Refered to un-exported type by type inference – Bug or feature?


(:-)) #1

Hi folks,

suppose we use the following simple package …

    package loadme

    type myStruct struct {
    	Number int
    	Text   string
    }

    func ReturnMyStructType() myStruct {
    	var a myStruct = myStruct{123, "abc"}
    	return a
    }

Then, this code is valid, but it shouldn’t!

    import (
    	"fmt"
    	"myProjekt/loadme"
    )

    func main() {
    	b := loadme.ReturnMyStructType()
    	fmt.Println(b)
    }

In my opinion, the example should be invalid, because b now gets unexported type loadme.myStruct . But please check it out, it works!

Please compare with this invalid code

   // ./main.go:13:8: cannot refer to unexported name loadme.myStruct
   var c loadme.myStruct
   c = loadme.ReturnMyStructType()
   fmt.Println(c)

Is that behaviour a bug or a feature? (I’m, using go1.11.4)


(Inanc Gumus) #2

It’s a feature. An exported function like yours can return an unexported struct (or other types) as well.

However, when you make one of the fields unexported, the other package can’t access them directly:

type myStruct struct {
  number int     // unexported
  Text   string  // exported
}

For example, main.go can’t do this anymore:

b := loadme.ReturnMyStructType()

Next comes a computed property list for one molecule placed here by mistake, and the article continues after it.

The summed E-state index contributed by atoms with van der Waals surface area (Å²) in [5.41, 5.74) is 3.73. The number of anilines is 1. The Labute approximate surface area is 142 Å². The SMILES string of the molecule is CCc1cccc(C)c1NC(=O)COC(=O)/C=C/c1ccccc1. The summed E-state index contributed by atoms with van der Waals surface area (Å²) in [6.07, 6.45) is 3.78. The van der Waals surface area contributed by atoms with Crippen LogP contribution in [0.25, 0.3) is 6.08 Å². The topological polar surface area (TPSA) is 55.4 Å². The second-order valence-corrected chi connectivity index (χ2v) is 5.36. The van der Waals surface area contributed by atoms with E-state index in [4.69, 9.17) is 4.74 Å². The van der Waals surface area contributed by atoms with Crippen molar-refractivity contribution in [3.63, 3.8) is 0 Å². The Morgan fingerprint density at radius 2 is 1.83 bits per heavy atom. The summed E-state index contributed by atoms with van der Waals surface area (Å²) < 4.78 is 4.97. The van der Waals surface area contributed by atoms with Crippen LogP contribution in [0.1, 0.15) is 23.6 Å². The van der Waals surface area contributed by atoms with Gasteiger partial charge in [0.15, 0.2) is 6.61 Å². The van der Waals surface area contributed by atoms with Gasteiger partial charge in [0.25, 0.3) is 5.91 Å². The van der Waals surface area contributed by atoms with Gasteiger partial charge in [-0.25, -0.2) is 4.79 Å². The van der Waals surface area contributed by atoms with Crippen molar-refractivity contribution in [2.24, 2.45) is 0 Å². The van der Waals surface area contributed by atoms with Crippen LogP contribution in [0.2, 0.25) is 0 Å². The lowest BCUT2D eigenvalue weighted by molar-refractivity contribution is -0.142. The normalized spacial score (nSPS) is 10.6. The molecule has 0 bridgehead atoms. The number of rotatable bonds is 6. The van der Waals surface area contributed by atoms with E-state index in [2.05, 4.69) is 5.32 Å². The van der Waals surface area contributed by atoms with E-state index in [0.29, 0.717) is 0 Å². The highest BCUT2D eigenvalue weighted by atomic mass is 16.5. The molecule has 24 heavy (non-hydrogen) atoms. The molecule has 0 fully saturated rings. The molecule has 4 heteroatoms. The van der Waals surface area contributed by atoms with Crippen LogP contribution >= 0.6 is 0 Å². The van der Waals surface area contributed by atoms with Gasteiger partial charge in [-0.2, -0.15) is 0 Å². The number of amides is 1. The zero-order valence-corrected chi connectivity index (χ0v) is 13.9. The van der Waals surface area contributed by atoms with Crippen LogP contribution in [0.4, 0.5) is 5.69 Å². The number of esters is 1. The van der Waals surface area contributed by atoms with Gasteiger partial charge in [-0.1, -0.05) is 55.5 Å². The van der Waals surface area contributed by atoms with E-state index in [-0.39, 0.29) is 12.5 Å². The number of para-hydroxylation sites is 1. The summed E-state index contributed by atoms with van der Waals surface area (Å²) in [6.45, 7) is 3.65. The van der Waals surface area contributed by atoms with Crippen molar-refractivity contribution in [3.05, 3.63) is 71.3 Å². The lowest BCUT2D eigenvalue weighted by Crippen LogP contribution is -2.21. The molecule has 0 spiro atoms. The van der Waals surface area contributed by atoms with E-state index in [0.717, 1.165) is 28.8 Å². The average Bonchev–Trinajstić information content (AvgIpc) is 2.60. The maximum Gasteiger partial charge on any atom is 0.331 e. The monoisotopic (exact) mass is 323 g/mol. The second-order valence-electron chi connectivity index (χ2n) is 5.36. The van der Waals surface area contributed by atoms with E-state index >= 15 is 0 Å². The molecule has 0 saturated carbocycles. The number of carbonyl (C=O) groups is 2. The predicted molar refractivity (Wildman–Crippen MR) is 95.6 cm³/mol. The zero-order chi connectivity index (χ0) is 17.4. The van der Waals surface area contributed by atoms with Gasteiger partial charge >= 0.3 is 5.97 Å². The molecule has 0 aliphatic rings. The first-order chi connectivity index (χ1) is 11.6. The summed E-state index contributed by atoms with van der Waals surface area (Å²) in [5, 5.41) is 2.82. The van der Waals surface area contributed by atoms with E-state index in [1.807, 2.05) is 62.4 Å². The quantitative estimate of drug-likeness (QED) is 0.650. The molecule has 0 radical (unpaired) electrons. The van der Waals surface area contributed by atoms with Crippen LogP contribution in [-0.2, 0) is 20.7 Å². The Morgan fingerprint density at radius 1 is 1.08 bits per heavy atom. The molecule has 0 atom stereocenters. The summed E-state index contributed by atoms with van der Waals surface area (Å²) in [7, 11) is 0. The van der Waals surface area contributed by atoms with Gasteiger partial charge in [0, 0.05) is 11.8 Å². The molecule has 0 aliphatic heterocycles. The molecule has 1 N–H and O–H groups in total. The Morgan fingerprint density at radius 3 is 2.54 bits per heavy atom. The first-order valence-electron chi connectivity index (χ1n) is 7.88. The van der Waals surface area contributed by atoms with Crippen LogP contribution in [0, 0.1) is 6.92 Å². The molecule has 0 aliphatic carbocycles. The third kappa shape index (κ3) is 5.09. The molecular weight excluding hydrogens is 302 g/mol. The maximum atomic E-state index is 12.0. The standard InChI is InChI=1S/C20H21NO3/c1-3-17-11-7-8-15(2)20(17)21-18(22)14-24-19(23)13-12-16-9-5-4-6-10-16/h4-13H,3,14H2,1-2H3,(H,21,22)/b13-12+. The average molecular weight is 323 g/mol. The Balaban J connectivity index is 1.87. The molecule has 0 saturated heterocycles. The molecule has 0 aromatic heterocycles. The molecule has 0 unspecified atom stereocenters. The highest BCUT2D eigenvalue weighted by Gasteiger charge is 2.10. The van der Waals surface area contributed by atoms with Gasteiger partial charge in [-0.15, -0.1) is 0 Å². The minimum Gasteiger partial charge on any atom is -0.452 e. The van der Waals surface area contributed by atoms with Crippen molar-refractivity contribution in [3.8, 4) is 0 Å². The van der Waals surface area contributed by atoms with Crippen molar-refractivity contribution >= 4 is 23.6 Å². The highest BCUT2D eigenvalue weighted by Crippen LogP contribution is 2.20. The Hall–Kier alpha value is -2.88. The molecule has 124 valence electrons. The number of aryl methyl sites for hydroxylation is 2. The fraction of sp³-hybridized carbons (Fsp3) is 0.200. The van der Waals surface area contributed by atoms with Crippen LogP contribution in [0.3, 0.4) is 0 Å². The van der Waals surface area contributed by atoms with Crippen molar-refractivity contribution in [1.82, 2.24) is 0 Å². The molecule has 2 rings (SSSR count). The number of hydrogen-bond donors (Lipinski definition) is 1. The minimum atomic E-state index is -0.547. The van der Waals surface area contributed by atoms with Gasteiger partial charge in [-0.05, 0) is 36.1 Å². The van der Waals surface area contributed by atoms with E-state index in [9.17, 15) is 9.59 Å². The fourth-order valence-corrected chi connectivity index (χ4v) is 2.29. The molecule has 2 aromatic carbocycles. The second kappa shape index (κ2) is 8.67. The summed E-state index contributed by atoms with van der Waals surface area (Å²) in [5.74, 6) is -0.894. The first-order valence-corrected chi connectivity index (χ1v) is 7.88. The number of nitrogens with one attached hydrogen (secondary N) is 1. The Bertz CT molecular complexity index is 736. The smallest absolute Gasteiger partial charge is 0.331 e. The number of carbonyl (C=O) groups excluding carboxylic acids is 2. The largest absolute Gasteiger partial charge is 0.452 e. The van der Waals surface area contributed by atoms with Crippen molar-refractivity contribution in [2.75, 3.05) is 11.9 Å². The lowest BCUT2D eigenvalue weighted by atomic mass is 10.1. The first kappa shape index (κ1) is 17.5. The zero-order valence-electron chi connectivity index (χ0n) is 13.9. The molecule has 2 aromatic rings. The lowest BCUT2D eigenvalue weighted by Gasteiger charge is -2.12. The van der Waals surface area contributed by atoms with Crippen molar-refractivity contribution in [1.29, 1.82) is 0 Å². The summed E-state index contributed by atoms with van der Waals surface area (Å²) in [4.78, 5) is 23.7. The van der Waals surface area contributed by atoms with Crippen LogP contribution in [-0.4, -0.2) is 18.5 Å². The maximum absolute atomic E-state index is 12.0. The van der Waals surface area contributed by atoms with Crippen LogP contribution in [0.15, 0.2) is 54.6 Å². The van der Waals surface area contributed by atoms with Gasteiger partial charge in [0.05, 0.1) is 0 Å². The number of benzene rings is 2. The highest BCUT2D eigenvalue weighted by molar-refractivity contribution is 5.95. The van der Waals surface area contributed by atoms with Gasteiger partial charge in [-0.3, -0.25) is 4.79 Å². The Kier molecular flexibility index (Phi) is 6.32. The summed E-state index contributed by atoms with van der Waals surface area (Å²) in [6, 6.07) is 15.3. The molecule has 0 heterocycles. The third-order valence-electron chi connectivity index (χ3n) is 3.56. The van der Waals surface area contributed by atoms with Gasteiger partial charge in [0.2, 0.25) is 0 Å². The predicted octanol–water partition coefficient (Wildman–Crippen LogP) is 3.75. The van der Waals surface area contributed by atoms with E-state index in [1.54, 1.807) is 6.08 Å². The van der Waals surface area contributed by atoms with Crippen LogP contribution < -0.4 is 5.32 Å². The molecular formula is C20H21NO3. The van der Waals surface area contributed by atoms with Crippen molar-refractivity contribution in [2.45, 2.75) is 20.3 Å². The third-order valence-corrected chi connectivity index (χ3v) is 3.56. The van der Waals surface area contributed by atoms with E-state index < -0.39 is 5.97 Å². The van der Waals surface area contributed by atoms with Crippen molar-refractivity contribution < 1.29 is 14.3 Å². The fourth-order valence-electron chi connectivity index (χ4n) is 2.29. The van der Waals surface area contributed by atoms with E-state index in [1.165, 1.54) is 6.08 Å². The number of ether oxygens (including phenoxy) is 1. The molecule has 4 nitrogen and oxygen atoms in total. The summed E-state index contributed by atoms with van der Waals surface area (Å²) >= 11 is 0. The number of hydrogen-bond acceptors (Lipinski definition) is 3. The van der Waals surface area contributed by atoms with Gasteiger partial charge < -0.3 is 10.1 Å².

fmt.Println(b.number)

But it can do this:

b := loadme.ReturnMyStructType()
fmt.Println(b.Text)

(:-)) #3

Hi inancgumus,

thanks a lot for your answer! However, I’m not convinced, that this inconsistent behaviour is a feature. Because you can intentionally achieve the same effect by making the struct “public” by uppercasing the first letter …

    type MyStruct struct {
      number int     // still unexported
      Text   string  // exported
    }

… but with the difference, that in this case, following code is possible and valid:

import (
	"fmt"
	"myProjekt/loadme"
)

func main() {
	var b loadme.MyStruct
	b = loadme.ReturnMyStructType()
	fmt.Println(b)
}

while

import (
	"fmt"
	"myProjekt/loadme"
)

func main() {
	var b loadme.myStruct
	b = loadme.ReturnMyStructType()
	fmt.Println(b)
}

must be invalid! Thats the reason, why

import (
	"fmt"
	"myProjekt/loadme"
)

func main() {
	b: = loadme.ReturnMyStructType()
	fmt.Println(b)
}

should be invalid too, with …

    type myStruct struct {
      number int     // still unexported
      Text   string  // exported
    }

(Yamil Bracho) #4

Here a good article about this behaviour.
https://www.ardanlabs.com/blog/2014/03/exportedunexported-identifiers-in-go.html


(Inanc Gumus) #5

The keyword here is: Identifiers.

Exporting is all about whether you can directly access the identifiers from another package or not. It’s all about the identifiers. It’s not about preventing the usage of those indirectly (like printing an unexported struct etc), because your exported function returns it (because your function has an access to those identifiers).

This is valid because you’re not accessing to any unexported identifiers:

// Here Go infers the type of the `b` variable as `loadme.myStruct`, 
// and loads it into the `b` variable.
//
// But you can't "access" myStruct by its "name" (its identifier: myStruct)
b := loadme.ReturnMyStructType()

This is invalid because you’re trying to access to an unexported identifier: myStruct:

var b loadme.myStruct

(system) closed #6

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